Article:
Page last updated at 09:18 GMT, Friday, 12 March 2010

The hidden price of prejudice

By Conor Spackman
BBC News

Nenad Zubin
Nenad Zubin was the victim of a "culture of fear"

A Northern Ireland company which has been involved in several 2012 Olympics construction projects could miss out on similar work because of its role in a racist bullying case.

Mallusk-based Brett Martin has supplied its products to the main athletics stadium and to the arena to be used for basketball.

However, it may lose out on future work because of strict Olympic protocols on equality and diversity.

It has emerged that the Olympic Delivery Authority (ODA) - the body responsible for delivering infrastructure for the Games - is bound to deal only with companies which embrace its equality strategies.

Last week, a Croatian man, Nenad Zubin, was awarded more than £50,000 by an industrial tribunal which said Brett Martin had encouraged a "climate of fear" and was guilty of "reprehensible, shocking behaviour" at its Mallusk factory.


The tribunal's award - believed to be the biggest ever in Northern Ireland - came after hearings which revealed how Mr Zubin had endured years of bullying and racist abuse at Brett Martin.

The ODA is committed to ensuring that its suppliers adhere to all legislation on equality and discrimination
Olympic Delivery Authority

One employee told Mr Zubin that "the Serbs were just right to rape your women and children".

Last year, ODA bosses visited the same factory where Mr Zubin was subjected to his ordeal. Brett Martin said afterwards that it was delighted to be so closely involved in the delivery of venues for 2012.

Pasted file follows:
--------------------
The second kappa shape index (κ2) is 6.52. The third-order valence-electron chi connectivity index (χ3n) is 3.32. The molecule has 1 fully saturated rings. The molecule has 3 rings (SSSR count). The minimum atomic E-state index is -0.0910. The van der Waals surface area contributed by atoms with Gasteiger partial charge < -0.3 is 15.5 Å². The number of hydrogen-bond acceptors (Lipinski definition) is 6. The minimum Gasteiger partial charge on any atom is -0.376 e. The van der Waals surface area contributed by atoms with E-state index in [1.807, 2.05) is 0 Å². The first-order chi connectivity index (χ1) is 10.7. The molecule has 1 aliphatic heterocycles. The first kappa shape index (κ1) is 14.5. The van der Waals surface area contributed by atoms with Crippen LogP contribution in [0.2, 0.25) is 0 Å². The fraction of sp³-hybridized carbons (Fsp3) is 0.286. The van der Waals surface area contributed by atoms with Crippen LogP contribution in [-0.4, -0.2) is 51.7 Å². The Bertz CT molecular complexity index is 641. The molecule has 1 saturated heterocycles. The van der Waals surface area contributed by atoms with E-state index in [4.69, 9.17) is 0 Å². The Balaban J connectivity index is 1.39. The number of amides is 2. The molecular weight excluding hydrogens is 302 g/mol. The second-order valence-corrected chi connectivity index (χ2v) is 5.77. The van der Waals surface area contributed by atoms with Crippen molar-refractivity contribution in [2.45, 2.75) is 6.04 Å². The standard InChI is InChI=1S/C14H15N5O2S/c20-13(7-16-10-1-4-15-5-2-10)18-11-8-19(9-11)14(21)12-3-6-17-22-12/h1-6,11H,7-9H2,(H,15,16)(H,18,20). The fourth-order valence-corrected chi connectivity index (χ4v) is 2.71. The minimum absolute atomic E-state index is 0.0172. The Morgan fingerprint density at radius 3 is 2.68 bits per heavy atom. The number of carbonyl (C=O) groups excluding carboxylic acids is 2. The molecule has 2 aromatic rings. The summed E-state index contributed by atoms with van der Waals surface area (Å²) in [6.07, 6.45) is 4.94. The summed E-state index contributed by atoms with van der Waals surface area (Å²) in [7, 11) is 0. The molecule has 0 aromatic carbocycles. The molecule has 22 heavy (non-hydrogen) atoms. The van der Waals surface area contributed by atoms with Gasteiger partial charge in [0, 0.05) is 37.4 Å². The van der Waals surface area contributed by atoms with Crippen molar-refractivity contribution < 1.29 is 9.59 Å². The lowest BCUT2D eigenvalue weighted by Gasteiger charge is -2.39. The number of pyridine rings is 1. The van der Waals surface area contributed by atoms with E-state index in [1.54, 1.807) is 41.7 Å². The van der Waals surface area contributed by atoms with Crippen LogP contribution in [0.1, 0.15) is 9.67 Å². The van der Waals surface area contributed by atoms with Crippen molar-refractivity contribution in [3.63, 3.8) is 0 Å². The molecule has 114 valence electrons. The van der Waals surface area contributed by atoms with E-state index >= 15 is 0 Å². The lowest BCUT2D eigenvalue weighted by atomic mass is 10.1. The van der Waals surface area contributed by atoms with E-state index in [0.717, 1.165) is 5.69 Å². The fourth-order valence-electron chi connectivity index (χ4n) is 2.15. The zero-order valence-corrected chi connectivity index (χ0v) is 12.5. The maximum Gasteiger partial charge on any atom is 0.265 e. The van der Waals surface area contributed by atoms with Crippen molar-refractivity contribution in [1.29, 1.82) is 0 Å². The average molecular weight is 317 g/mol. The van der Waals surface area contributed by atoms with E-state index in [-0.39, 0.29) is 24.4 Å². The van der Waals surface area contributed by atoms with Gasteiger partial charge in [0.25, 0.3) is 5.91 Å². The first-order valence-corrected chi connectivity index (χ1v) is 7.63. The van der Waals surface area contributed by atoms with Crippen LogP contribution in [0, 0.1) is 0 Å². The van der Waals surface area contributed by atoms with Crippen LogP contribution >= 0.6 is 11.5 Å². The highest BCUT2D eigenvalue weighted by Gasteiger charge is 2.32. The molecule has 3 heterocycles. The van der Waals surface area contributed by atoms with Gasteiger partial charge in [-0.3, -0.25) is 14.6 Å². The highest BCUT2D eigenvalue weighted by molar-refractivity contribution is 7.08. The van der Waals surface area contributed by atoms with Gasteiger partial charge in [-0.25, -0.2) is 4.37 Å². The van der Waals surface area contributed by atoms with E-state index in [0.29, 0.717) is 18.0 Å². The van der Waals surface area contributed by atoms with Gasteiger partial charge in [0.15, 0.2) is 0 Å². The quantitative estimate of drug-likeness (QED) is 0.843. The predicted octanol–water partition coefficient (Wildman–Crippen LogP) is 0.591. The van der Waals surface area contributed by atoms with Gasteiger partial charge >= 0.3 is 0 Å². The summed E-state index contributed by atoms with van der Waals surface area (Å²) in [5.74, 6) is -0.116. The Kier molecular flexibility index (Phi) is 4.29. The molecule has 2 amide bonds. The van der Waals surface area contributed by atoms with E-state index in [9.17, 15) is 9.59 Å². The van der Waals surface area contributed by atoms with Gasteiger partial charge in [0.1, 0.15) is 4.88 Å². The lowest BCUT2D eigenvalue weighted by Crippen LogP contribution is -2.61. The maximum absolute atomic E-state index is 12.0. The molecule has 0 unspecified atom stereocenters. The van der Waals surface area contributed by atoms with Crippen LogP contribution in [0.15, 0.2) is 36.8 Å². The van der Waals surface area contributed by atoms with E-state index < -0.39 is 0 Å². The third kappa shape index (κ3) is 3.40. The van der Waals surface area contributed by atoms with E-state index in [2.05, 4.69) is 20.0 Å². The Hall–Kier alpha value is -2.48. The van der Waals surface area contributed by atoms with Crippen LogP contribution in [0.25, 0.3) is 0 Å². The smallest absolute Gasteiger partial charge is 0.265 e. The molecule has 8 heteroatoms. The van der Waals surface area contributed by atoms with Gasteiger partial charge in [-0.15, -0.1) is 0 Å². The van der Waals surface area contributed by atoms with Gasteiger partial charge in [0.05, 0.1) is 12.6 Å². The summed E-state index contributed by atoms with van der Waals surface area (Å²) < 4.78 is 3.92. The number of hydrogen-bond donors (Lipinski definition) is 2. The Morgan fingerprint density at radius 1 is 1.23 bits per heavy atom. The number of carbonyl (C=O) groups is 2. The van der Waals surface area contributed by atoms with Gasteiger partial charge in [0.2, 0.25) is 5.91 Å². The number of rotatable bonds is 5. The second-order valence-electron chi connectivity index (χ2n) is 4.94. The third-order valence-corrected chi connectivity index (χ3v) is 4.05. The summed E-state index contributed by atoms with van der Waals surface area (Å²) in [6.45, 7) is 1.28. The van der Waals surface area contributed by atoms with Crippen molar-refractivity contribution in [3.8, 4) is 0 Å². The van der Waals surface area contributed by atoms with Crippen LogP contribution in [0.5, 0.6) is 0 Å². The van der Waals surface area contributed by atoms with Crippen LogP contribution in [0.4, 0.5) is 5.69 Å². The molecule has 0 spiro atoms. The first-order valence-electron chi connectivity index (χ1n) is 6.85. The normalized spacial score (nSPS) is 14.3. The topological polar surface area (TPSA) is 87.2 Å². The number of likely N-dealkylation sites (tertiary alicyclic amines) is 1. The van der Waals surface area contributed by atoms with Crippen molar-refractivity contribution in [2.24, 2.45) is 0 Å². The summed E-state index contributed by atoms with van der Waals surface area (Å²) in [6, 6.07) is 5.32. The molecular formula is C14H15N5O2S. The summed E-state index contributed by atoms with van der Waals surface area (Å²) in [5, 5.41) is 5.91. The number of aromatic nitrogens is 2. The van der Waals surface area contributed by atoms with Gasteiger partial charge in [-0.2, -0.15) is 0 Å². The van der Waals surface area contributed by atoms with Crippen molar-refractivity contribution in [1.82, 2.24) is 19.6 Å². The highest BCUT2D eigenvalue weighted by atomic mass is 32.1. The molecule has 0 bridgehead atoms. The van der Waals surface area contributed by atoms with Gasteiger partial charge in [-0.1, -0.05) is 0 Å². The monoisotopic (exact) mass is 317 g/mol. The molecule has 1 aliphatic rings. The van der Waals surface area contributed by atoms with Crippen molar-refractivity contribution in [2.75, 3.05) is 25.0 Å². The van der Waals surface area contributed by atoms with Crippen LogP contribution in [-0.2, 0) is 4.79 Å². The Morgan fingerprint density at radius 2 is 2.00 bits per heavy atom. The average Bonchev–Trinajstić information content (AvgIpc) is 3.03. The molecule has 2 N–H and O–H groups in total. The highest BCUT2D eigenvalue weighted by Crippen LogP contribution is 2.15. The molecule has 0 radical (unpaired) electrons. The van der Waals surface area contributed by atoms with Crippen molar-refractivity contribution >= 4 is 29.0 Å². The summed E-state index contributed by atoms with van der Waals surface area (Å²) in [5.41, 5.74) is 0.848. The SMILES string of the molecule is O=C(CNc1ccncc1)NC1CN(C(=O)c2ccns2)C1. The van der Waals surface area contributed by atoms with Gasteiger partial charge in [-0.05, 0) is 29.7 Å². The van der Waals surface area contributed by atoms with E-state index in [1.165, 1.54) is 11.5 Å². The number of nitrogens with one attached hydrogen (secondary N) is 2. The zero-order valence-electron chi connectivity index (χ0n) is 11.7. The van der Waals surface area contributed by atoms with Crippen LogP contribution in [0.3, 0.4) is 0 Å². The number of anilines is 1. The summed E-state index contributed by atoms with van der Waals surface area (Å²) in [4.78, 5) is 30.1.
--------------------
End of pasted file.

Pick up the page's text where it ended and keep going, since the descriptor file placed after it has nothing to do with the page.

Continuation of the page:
Brett Martin is not currently supplying the ODA or one of its contractors.

However, the ODA's own protocol may prevent it from dealing with the company in future.

Its procurement policy states that it promotes equality and inclusion through its supply chain and will only contract with companies with the same strategies.

The policy goes on to state: "The ODA is committed to ensuring that its suppliers adhere to all legislation on equality and discrimination, and will operate equality monitoring systems to this end."


That policy derives from a wider government crackdown on the public sector dealing with companies with poor track records on anti-discrimination.

A spokesperson for the Equality and Human Rights Commission said that public bodies are expected to have a clause in their contracts preventing any company found guilty of breaching discrimination laws from winning a tender.

Olympic Stadium
Brett Martin has supplied materials for the 2012 stadium

The spokesperson continued: "This means that companies such as Brett Martin would face serious difficulties in successfully tendering for public authority work in the future."

The law surrounding procurement is different in Northern Ireland from England and Wales, but public bodies in both jurisdictions are expected to give contracts only to companies which have demonstrated high standards of behaviour.


Guidelines on the Northern Ireland legislation specifically state that bidders can be disqualified "as a penalty for previous wrongdoing" - for example "if they have failed to comply with anti-discrimination or equality requirements".

The rules in England and Wales state that in order for a company to prevent isolation, it has to demonstrate the steps it is taking to rectify its failings.

In a statement Brett Martin said that it was now conducting a review of its policies and would reiterate them to its employees.

The statement continued: "We are absolutely committed to taking a no tolerance approach to any discriminatory behaviour now and into the future."

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